The next step is the curriculum itself. What is it that we are giving kids access to? If it’s oppressive (e.g., racist, sexist, classist, etc.) curriculum, then forget it. As social studies educators, we must constantly scrutinize our materials and lessons to make sure they are as inclusive as possible. If we teach a U.S. history survey course, for example, are we focused on a chronological march through wars and presidents? If so, talking about women or people of color will always seem like something “extra” that we tack on or read about on the literal margins of a textbook. Equity-oriented educators reframe their courses so that fundamental issues, social movements, and diverse communities are at the center of the curriculum (e.g., units about immigration, women’s rights, and foreign policy throughout US history). This is important at the elementary level, too. At the most basic level, we must ensure there are windows and mirrors in the books we read our students. Are we only reading about “white boys and dogs” as young educational activist Marley Dias asks, or are we including stories about people from all backgrounds and walks of life? Are we making space for kids’ questions and curiosities about the world, including current events and “hot topics”? Are we teaching kids about active citizens who are identifying problems and working to make change? If so, then we are equity-oriented. Check out this website for more ideas about how to integrate this content with specific Iowa connections.

Next up is our teaching practices or pedagogy. We could have the most equitable curriculum ever that is inclusive and thoughtful and multicultural, but if we teach it to students through lecture, popcorn reads, or worksheets, then we are not being equity-oriented. Instead, the National Council of Social Studies calls for teaching that is “powerful and purposeful”. This means using strategies that are constructivist and student-centered (“active”), connected to other disciplines (“integrated”), responsive to students’ questions (“meaningful”), tapped into students’ critical thinking rather than rote memorization (“challenging”), and rooted in dialogue that is inclusive of multiple perspectives (“value-based”). If all the desks are facing the teacher and students are discouraged from asking questions, discussing topics with their peers, and challenging each others’ ideas, then our classroom organization and pedagogical strategies are implicitly conveying the message that good citizens are compliant, uncritical, and obedient. Of course, a healthy democracy demands the opposite and classrooms K-12 must provide students opportunities to engage with ideas and each other. It may take some time to help acclimate students to a classroom with the expectations that their voice, ideas, and questions matter – that’s OK. Equity-oriented educators help students practice these skills and hold high expectations for all members of the class.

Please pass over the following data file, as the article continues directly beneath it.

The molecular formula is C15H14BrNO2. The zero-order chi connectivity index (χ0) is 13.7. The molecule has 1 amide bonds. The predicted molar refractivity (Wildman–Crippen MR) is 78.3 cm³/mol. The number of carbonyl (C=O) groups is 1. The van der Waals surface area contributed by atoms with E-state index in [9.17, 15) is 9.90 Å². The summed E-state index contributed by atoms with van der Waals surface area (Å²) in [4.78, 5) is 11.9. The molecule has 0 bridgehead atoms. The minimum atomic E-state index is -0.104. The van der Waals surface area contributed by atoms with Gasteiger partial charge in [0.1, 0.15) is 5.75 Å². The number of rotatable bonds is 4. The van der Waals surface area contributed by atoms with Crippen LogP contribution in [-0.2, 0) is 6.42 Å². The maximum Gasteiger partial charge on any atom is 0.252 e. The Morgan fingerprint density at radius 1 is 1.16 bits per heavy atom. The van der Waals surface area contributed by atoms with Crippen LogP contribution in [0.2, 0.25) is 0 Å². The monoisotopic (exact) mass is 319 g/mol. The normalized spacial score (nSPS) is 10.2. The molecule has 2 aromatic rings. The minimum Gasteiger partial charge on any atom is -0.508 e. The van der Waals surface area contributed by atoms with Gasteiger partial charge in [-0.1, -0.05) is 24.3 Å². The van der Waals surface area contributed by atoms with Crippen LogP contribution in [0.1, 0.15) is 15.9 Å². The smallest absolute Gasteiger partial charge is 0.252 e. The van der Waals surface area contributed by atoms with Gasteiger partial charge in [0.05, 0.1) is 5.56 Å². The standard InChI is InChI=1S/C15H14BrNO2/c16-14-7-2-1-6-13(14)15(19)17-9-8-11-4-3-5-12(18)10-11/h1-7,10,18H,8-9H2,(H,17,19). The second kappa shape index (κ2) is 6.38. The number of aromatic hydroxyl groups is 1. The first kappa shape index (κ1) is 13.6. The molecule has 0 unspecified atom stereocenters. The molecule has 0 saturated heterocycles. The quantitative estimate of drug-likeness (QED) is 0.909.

Last, but not least, equity-oriented educators pay attention to outcomes. They use kids’ scores on tests, summative assessments, formative assessments, comments in class, conversations outside of class, and even many different forms of resistance to reflect on what might need adjusting in the first three categories: access, curriculum, and pedagogy. Rather than “fixing the kid,” they look first to making adjustments in these three areas and consider how their actions may be contributing to inequitable outcomes. It’s not that every student will get an A+ in every class or exceed every standard and benchmark – but, at the very least, equity-oriented educators are watchful of patterns and trends that make it all-too-easy to predict who will fail and who will succeed.

As you commit to being an equity-oriented social studies educator, keep in mind the fundamental value of public schools in a democracy: to prepare citizens who can and want to engage in their communities in order to improve them. If we lived in a monarchy or a dictatorship, having educated citizens would be less of a concern other than for economic reasons – in those types of societies, the voice of “the people” is irrelevant in decision-making. In our collective efforts to build and sustain a healthy democracy, however, it is vitally important that young people learn how to identify and solve social problems, think critically about multiple perspectives, analyze evidence, and engage in constructive dialogue across difference. What better place to do this than public schools? And what better discipline than social studies? As equity-oriented social studies educators, we must commit to ensuring access to rich and rigorous curriculum and instruction that will equip all students with the necessary commitment, skills, and knowledge to be the kind of citizens that our democracy needs.

For more information about orienting towards equity as an educator, check out “Equity Literacy for All” by Paul Gorski and Katy Swalwell.